The subject of this MA thesis is a non-compete clause in a contractual employment relationship. It is a type of non-compete obligation that exists besides the prohibition on competition. The term non-compete clause is nowadays a well-established term which designates a contractual non-compete obligation. It restricts the worker after the termination of the employment relationship, whereas the prohibition on competition or legal non-compete obligation takes effect during the employment relationship. In our legal area, the non-compete clause was implemented for the first time with the Employment Relationship Act of 1990 (Act-90) which regulated the subject in three paragraphs of Article 7. As the law did not encumber the contracting parties equally by reason of its weaknesses, it became the subject of constitutional judgement. For this reason, the two paragraphs of Article 7 were abrogated.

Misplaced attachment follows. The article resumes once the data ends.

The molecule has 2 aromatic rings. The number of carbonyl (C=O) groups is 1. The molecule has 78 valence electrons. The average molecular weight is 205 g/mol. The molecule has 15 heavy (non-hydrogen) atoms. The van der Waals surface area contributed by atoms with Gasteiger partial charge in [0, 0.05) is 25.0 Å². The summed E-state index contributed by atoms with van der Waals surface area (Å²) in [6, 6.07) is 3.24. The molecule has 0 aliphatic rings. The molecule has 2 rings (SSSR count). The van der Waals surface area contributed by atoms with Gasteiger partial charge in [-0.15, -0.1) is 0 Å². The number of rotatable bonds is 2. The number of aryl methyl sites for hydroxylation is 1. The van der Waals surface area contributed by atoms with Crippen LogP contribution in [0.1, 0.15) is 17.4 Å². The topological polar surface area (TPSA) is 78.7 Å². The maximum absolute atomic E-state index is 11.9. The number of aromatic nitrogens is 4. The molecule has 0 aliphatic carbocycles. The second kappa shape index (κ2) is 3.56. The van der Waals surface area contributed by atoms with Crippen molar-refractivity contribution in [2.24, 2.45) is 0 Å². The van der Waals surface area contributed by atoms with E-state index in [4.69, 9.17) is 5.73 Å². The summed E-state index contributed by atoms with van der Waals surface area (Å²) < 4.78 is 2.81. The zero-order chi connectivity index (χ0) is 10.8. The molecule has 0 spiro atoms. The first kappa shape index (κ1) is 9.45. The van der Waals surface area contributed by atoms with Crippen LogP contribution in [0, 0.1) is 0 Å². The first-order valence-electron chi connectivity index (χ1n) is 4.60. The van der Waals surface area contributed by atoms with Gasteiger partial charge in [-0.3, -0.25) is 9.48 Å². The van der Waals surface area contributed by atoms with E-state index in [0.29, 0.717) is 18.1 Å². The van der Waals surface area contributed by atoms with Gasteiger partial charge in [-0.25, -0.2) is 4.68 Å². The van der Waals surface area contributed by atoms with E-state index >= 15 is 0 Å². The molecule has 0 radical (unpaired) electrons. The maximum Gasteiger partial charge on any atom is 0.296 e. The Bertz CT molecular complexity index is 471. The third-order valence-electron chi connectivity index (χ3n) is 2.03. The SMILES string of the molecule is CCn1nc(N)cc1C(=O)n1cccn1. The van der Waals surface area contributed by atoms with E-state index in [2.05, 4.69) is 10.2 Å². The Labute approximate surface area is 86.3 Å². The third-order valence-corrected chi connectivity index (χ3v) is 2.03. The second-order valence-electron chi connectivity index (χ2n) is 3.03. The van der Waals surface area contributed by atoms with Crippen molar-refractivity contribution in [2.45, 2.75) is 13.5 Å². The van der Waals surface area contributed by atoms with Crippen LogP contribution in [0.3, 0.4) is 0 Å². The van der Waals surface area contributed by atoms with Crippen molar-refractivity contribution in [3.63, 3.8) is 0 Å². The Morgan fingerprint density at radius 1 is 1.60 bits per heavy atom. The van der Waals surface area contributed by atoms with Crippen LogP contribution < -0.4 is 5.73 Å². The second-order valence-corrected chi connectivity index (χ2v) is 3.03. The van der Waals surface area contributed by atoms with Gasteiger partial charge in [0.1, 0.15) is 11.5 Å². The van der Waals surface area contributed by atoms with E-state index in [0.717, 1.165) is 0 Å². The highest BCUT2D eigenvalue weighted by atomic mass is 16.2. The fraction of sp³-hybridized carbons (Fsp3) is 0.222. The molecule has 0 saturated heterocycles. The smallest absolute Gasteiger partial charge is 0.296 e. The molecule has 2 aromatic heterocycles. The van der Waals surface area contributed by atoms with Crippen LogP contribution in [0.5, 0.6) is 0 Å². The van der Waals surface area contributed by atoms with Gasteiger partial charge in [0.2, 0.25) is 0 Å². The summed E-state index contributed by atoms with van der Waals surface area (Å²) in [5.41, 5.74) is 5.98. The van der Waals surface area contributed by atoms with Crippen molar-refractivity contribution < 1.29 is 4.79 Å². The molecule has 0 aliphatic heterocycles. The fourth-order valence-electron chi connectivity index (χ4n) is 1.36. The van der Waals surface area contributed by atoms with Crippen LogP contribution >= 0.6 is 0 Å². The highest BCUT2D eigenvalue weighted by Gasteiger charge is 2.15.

The non-competition clause is a provision in the contract of employment which obligates the worker after the suspension of employment relationship if the latter is terminated in accordance with regulations as laid down in the Employment Relationship Act of 2013 (Act-1). It is an institution which protects the employer's legitimate interests, their know-how, and encroaches upon the institutional rights of the worker. In consequence, the worker is entitled to wage compensation if the current wage is not equivalent to the previous one in observance to the non-compete clause. The institution is prescribed in the Act-1 and includes all the most significant elements of the non-compete clause which must be agreed upon by the contracting parties prior to the conclusion of the employment contract. The Act does not regulate the contractual penalty, which serves as a civil sanction in case of disrespect of the non-compete clause of the worker. As a result of unregulated law, the penalty became the subject of judicial review many a time. With standard case law, the Supreme Court ordains the lower courts that the contractual penalty is admissible in such cases. Ever since the institute's development until now, the case law was of paramount importance, especially after the cancellation of Paragraphs 5 and 6 of Article 7 of the Act-90, which left behind a legal vacuum. By reviewing the case law, we come to a conclusion that the majority of difficulties arise from granting and determining adequate compensation, calculating the scale of the penalty payment, and allowing the resignation from the said clause by the employer, irrespective of the law’s clarity and transparency about the matter.